Living

Support this Mother’s Day Call to Action

At a visit to Zoo Miami when my oldest was under 2, I realized halfway through the park that I had left the diapers at home.  My daughter was in desperate need of a change. What was I to do? I looked around and saw another mother, around my age and with a few kids, at least one in diapers, running around. I approached her and with a bit of embarrassment, asked if she had an extra diaper. She immediately took one out of her bag, and asked me if I wanted more. She was a little angel for me that day. An angel for my daughter, too.

My diaper-less situation was temporary. When I returned to my home I would find packs and packs of diapers. The diaper-less situation isn’t temporary for so many other mothers across this country. They return to their homes and will not find any diapers.  These mothers face my challenge every day, with every diaper change. They don’t know when they’ll have another diaper. They don’t know where they’ll get another diaper. They aren’t needing to ask for just one diaper, the need much more than that.

Diaper Banks

Diaper-banks have been started by individuals like Lisa Truong who launched Help a Mother Out in the spring of 2009, and now supports 22 social service agencies in the Los Angeles area and beyond. Rev. Rebecca Hines of Destiny Diaper Bank in Cape Coral, Florida supports 12,000 families in her region who are in need of diapers and other toiletry supplies.  These mothers have made helping other mothers their mission. As we prepare to celebrate Mother’s Day, it is necessary to remember those mothers who struggle. They struggle to get job, keep jobs, buy food, find shelter and provide diapers and other hygienic necessities to their families. The hearts are full of love for their children, but their wallets aren’t.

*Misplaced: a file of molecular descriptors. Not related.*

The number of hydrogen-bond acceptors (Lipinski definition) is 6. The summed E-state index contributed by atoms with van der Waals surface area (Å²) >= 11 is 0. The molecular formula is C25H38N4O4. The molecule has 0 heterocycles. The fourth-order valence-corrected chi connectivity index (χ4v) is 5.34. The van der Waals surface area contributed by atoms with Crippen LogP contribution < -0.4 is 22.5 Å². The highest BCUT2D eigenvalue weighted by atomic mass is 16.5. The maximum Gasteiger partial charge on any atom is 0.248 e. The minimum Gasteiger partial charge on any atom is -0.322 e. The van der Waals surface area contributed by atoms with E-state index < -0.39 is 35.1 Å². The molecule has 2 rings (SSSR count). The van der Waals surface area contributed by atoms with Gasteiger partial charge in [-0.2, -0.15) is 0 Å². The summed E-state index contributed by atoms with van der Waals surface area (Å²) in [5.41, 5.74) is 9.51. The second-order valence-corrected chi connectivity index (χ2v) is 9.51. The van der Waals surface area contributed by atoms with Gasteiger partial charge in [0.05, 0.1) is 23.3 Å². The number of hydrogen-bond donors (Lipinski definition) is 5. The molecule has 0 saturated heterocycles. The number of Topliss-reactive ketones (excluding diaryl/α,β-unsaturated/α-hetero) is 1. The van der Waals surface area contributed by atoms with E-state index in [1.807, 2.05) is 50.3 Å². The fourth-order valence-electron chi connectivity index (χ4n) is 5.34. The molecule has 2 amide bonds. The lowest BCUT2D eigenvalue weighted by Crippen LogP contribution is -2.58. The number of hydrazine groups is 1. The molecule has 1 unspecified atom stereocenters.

Diaper NEED Facts

  • 1 in 3 families in the U.S. struggle to buy diapers for their children
  • Most free/subsidized childcare programs require parents to provide disposable diapers
  • You cannot use Food stamps or WIC for diapers
  • For many families in crisis this can mean being forced to choose between buying diapers or other basic needs like shelter, food, and medicine.

Our Call to Action

Help A Mother Out (HAMO), the non-profit dedicated to providing diapers for homeless and low income families, has launched a national Mother’s Day Call To Action with a goal to raise $30,000 to support the work to get diapers to families in need. They are asking for your support! They are asking you to donate money to help them reach their goal.

 

What’s Next?

  1. Help a mother out by donating towards the Mother’s Day Call to Action.
  2. SHARE this post on your Facebook page to let others know of this necessary call to action. (Different sharing options are listed below.)
  3. If you blog or tweet, please consider posting about this campaign.

 

I look forward to learning how you respond to this Mother’s Day Call to Action.

 

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3 comments

  1. Vanessa Jubis 3 May, 2012 at 11:26 Reply

    Hi Caroline!

    What a great cause! My heart just sinks when I realize the enormity of an issue like this. When I had my babies, I mainly used cloth diapers but there were times that I had to use a disposable diaper, i.e., travel or another circumstance. I cannot imagine not having diapers available. I think that providing Diaper Banks are a GENUIS idea! WOW! Thanks for sharing this.

    Vanessa

  2. Nick - TimeDog 7 May, 2012 at 14:39 Reply

    Caroline, I’m glad to see you’re bringing this to the public’s attention. Until I read this article, I didn’t realize the struggles some were having to provide a hygienic necessity such as diapers to their children. That’s very sweet of you to make this cause your Mother’s Day Call To Action. Thanks for taking the time to inform and inspire! You rock!

    • Caroline ~ Smarty Pants Mama 7 May, 2012 at 15:11 Reply

      Thanks Nick! It’s so impressive to learn the stats on diaper need. I was part of the Huggies Every Little Bottom campaign as a blog ambassador a few years back. Now I look for opportunities to continue spread the message of this great need.

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